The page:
Tune-Yards' Merrill Garbus just moves with a visceral musicality. At the Fox Theater on Feb. 23, she sang with a deep, resonant confidence, commanding her loop pedals and sample pads as if they were extensions of her body. Accompanied by a bassist and drummer, she delivered a funkified set imbued with a deep groove that had the audience moving the entire time. On "Powa," one of her earlier tracks, she even hit a chill-inducing, Mariah-worthy falsetto. The only detraction from the performance's fluidity was Garbus' cringeworthy track about being white, "Colonizer." I wished she had given a shout out to Black Lives Matter -- or said something in solidarity with the anti-racist movement -- instead of subjecting the audience to its navel-gazing, Macklemore-esque self-inquiry. -- NV

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Shamir Making Millennials Forget Their Generational Woes

Shamir’s lo-fi guitar rock is as self-aware and incisive as it is dreamy and personal. In the middle of his Feb. 24 set at the Rickshaw Stop, the Las Vegas musician started into his cheeky ode to the ever-scrutinized millennials, “90s Kids.” We talk with vocal fry / We watch our futures die, he sang in deceptively dulcet tones before railing against misconceptions of the generation, that millennials are “gross and vain,” cold, greedy, and dramatic. The audience, full of his peers, seemed to agree. They raised beer bottles and glasses for a toast in an endearing show of camaraderie. For now at least, any creeping dread about insurmountable student loans, living up to parental expectations, and making rent could be quelled by Shamir’s charm. -- MR

Doug Martsch plays the Swedish American Hall as part of the 2018 Noise Pop festival.
Doug Martsch plays the Swedish American Hall as part of the 2018 Noise Pop festival. (Gabe Meline)

Hearing a Pin Drop During Doug Martsch's Solo Set

Built to Spill had played Keep It Like a Secret in its entirety to a sold-out Fillmore crowd the night before, but frontman Doug Martsch wasn't done yet: his Feb. 21 solo acoustic set at the wood-paneled Swedish American Hall served as a nice afterglow. Along with folksy-bluesy numbers from his 2002 solo album Now You Know, the show included Built to Spill favorites like “Big Dipper” and “Made-Up Dreams,” and the always-affable Martsch ended things with Wye Oak's “Civilian,” performed with guest vocalist Kylee Swenson. Average Age of the Audience: 39. Most Common Place to See the Reflection of Overhead Lights: Doug Martsch's balding crown. Relief in the Crowd That the Show Was Over Before 9:30pm: palpable. Chances That Indie Rock Will Age With Grace Instead of Entitlement and Crankiness: looking pretty good, actually. — GM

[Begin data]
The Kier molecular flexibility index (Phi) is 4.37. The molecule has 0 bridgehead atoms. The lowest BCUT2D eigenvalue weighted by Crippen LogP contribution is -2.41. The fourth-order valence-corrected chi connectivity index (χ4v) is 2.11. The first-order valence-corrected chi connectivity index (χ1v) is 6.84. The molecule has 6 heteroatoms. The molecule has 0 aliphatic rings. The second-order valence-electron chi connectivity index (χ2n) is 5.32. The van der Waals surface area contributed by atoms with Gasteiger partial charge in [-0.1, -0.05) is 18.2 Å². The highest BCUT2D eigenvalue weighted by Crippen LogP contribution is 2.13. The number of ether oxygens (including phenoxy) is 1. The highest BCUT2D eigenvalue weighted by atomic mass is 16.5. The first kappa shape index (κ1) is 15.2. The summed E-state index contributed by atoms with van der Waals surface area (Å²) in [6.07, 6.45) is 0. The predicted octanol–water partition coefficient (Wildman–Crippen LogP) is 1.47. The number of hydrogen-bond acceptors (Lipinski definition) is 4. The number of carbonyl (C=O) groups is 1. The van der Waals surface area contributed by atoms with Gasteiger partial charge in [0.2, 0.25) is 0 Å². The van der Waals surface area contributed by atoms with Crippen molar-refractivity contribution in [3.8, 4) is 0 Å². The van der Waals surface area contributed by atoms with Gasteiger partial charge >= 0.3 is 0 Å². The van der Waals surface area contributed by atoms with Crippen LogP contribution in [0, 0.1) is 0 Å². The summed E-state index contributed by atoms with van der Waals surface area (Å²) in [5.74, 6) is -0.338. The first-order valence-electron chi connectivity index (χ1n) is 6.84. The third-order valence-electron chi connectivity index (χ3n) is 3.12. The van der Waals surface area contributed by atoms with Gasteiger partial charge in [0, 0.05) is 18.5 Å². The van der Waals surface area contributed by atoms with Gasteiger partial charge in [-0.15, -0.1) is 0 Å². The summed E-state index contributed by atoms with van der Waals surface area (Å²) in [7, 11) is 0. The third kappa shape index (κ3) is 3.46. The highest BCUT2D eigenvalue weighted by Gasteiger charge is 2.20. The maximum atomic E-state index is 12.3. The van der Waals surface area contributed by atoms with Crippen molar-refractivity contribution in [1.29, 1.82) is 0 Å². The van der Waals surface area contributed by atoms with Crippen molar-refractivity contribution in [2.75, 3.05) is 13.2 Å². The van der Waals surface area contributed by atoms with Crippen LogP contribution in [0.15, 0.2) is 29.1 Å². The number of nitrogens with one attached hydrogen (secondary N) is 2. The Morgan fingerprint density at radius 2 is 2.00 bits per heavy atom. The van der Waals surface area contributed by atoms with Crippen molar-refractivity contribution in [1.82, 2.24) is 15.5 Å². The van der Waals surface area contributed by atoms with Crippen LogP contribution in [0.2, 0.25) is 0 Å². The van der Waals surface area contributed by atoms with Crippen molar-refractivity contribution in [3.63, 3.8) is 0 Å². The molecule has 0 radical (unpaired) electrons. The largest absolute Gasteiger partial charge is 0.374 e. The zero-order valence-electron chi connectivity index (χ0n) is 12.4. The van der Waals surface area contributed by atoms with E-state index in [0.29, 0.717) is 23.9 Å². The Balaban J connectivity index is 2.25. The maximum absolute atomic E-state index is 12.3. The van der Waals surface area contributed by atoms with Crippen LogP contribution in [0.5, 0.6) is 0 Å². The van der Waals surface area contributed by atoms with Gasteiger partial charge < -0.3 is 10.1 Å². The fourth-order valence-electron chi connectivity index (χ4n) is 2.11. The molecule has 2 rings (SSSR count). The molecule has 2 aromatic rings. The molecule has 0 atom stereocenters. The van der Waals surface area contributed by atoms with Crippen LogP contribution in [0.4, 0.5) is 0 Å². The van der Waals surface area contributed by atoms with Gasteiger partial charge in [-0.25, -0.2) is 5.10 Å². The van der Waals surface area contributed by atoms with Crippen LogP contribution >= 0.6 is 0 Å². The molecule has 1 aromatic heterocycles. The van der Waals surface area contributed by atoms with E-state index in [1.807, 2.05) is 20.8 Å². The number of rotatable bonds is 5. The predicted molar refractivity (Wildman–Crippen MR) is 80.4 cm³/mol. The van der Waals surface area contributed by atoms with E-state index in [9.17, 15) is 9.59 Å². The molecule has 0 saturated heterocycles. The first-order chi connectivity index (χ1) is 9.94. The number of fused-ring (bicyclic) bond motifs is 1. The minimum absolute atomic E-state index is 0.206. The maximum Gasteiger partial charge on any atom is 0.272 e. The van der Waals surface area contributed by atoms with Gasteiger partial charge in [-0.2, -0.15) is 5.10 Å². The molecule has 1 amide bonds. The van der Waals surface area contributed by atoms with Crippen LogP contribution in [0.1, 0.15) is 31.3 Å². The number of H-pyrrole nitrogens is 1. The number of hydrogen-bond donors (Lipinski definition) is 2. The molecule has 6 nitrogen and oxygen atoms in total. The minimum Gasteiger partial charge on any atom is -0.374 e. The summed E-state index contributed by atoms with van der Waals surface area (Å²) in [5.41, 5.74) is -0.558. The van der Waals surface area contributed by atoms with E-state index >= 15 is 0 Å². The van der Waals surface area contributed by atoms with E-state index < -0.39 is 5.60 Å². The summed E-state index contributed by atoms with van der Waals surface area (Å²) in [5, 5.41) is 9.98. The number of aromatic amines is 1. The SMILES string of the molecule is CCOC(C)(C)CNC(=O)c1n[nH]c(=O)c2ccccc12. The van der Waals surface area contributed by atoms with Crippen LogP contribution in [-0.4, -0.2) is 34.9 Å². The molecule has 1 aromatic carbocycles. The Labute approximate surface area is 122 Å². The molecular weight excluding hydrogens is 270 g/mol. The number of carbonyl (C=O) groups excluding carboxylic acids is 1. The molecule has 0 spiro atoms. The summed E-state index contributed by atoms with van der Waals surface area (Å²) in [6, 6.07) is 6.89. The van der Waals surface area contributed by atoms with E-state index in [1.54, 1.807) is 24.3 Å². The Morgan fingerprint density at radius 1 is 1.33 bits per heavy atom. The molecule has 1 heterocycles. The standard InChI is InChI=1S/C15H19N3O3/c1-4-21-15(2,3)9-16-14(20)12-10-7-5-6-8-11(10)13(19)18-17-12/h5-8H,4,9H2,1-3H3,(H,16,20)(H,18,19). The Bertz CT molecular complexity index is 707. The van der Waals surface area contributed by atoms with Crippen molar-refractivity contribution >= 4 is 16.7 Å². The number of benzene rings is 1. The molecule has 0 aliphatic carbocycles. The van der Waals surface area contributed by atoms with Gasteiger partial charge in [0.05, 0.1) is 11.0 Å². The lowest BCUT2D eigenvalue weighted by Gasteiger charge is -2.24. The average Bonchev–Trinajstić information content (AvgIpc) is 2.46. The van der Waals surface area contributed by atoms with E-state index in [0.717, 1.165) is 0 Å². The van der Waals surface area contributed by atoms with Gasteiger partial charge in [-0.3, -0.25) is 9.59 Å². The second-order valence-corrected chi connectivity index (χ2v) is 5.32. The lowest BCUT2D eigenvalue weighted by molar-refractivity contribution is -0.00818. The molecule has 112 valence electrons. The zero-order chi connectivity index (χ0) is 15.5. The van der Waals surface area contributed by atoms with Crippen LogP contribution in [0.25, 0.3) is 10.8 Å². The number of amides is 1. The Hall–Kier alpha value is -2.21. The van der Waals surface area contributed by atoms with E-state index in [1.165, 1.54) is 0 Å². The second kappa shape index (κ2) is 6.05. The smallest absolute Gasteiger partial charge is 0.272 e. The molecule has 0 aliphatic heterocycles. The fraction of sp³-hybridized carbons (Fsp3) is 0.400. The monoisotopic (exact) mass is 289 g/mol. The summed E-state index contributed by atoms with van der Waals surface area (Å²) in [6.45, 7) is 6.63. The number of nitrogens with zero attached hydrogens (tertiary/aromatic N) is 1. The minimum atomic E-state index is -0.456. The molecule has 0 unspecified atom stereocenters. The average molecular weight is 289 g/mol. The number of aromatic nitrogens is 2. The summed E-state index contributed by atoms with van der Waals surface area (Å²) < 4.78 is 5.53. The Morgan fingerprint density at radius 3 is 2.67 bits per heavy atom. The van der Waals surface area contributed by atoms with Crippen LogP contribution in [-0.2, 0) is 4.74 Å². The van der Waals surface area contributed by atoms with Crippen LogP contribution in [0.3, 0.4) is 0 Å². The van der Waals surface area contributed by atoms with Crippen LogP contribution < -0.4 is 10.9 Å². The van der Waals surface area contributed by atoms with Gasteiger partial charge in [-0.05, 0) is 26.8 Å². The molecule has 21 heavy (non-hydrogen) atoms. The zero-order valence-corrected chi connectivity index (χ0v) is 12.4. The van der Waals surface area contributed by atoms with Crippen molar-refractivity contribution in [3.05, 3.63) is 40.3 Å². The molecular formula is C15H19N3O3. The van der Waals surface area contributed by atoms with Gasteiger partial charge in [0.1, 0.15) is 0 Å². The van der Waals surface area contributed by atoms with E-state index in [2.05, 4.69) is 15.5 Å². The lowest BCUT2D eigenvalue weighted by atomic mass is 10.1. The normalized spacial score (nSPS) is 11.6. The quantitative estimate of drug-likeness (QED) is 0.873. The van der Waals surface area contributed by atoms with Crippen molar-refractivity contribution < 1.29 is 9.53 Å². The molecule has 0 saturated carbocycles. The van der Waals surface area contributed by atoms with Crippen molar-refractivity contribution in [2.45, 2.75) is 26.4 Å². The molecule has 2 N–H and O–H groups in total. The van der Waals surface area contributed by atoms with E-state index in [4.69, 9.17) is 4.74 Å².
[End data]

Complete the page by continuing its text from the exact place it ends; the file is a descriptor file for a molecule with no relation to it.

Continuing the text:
Iman Europe Stealing the Show at Cornerstone

On Feb. 22, Caleborate packed Berkeley's Cornerstone -- the newly remodeled former pool hall -- for an intimate set, performing his latest and most introspective album, Real Person, in full. Caleborate is a masterful lyricist who makes his personal experiences feel vivid and relatable just as easily as he surprises listeners with clever turns of phrase. While Caleborate was warm and engaging with the audience, shouting out family members in attendance and even a performing a duet with his brother, Cash Campaign, who opened for him earlier, his set of Real Person’s deep reflections had the pensive mood of sitting at home and writing in a journal. Performing before Caleborate, L.A. rapper-singer Iman Europe stole the show with her upbeat stage presence, infectious smile, and voice -- rich, smoky, and an acquired taste, like a cup of good espresso. Europe seduced listeners with sexy R&B and then stopped them in their tracks with an a cappella freestyle, ending her set with "Oakland," an homage to her favorite East Bay city. -- NV

Jay Som plays the 2018 Noise Pop Music and Arts Festival. (Estefany Gonzalez)
Jay Som plays the 2018 Noise Pop Music and Arts Festival. (Estefany Gonzalez)

Jay Som Recreating the Comfort and Solitude of Our Bedrooms

There are few spaces as quiet and sacred as one's bedroom. At Gray Area on Feb. 22, openers lo-fi indie rockers Hand Habits brought the tender solitude a bedroom offers when one needs space to unravel. With Michelle Zauner of Japanese Breakfast’s sprightly energy, the stuccoed venue became an unfettered playground, the way your bedroom brings the comfort to exist without judgement. And the quiet, crushing vulnerability of Jay Som’s set brought to mind the way our bedrooms function like a museum of our lives -- full of relics, secrets and baubles tied to distinct memories, both sweet and sad. -- MR

Chuck Johnson, on Lap Steel, Putting Listeners in a Trance

On Feb. 21 at Oakland's Starline Social Club, Portland rockers Grails delivered an all-instrumental, guitar-driven set that was dark, psychedelic, and even a little funky, in the vein of Roger Waters' playing on Pink Floyd's The Wall. But their stoic, bespectacled opener, Chuck Johnson, had the audience transfixed without so much as saying a single word on stage. At first, it was unclear what Johnson was doing when he gently tapped the strings of his lap steel and activated several delay and loop pedals. But as he created a cloud of shimmering reverb, he began to play a swaying, wistful melody that recalled the glitter of twinkling stars in a desert sky. It was a single composition from start to finish, and listeners were entranced. -- NV